COPD stands for Chronic Obstructive Pulmonary Disease is an umbrella term used to describe chronic inflammatory lung diseases such as emphysema, chronic bronchitis, refractory (non-reversible asthma), some forms of bronchiectasis, and a wide range of other respiratory problems.

This disease causes an obstructed airflow from the lungs and is characterized by increasing breathlessness, frequent cough, wheezing, and tightness in the chest. If you are suffering from COPD, there are treatments, however this and incurable disease.

All County Health Care has an IPV (Intrapulmonary Percussive Ventilator) device for COPD treatment.
This device delivers short bursts of air to help individuals with lung disease clear sputum. Although an IPV device doesn’t cure your COPD, it does help make your treatments easier and improve your daily function. Furthermore, it will help you visit your doctor and hospital less frequently. If you are interested in using an IPV device to manage your COPD, contact All County Health Care, Inc. and our respiratory therapist in Florida today. We are the only home health care agency that provides IPV devices to our patients for COPD treatment.


Most cases of COPD are caused by inhaling pollutants; that includes tobacco smoking (cigarettes, pipes, cigars, etc.), and second-hand smoke.

Fumes, chemicals and dust found in many work environments are contributing factors for many individuals who develop COPD.

Genetics can also play a role in an individual’s development of COPD—even if the person has never smoked or has ever been exposed to strong lung irritants in the workplace.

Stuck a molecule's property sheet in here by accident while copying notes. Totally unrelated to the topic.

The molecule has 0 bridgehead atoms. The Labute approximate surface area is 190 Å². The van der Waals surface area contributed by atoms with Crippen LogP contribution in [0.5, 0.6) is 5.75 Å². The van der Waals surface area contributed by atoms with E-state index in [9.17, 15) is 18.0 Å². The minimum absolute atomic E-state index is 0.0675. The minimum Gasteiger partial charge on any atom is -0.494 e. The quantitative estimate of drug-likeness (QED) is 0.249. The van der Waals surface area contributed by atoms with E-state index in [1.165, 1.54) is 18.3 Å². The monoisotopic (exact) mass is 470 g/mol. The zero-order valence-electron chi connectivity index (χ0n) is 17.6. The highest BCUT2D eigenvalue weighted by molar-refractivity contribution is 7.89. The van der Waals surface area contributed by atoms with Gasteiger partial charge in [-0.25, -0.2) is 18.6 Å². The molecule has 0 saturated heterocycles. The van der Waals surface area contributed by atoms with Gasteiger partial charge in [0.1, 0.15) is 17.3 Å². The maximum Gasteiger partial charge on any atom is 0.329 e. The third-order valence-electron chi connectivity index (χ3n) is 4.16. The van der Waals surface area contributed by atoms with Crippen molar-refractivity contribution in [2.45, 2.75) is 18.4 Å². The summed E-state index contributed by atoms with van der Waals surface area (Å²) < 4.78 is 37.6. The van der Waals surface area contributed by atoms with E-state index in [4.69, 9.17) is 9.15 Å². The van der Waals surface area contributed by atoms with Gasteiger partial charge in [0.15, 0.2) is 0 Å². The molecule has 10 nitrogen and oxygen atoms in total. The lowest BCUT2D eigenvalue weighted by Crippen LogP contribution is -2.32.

Top Three Causes and Risk Factors for Developing COPD


COPD most often occurs in people 40 years of age and older who have a history of smoking. These may be individuals who are current or former smokers. While not everybody who smokes gets COPD, most of the individuals who have COPD (about 90% of them) have smoked. However, only one in five smokers will get significant COPD.

Environmental Factors

COPD can also occur in those who have had long term exposure and contact with harmful pollutants in the workplace. Some of these harmful lung irritants include certain chemicals, dust, or fumes. Heavy or long-term contact with secondhand smoke or other lung irritants in the home, such as organic cooking fuel, may also cause COPD. Individuals who have worked for many years around these irritants are at risk for developing mild COPD.

Genetic Factors

Even if an individual has never smoked or been exposed to pollutants for an extended period of time, they can still develop COPD. Alpha-1 Antitrypsin Deficiency (AATD) is the most commonly known genetic risk factor for emphysema2. Alpha-1 Antitrypsin related COPD is caused by a deficiency of the Alpha-1 Antitrypsin protein in the bloodstream. Without the Alpha-1 Antitrypsin protein, white blood cells begin to harm the lungs and lung deterioration occurs. The World Health Organization and the American Thoracic Society recommends that every individual diagnosed with COPD be tested for Alpha-1.

Because not all individuals with COPD have AATD, and because some individuals with COPD have never smoked, it is believed that there are other genetic predispositions to developing COPD.


Information provided by https://www.copdfoundation.org/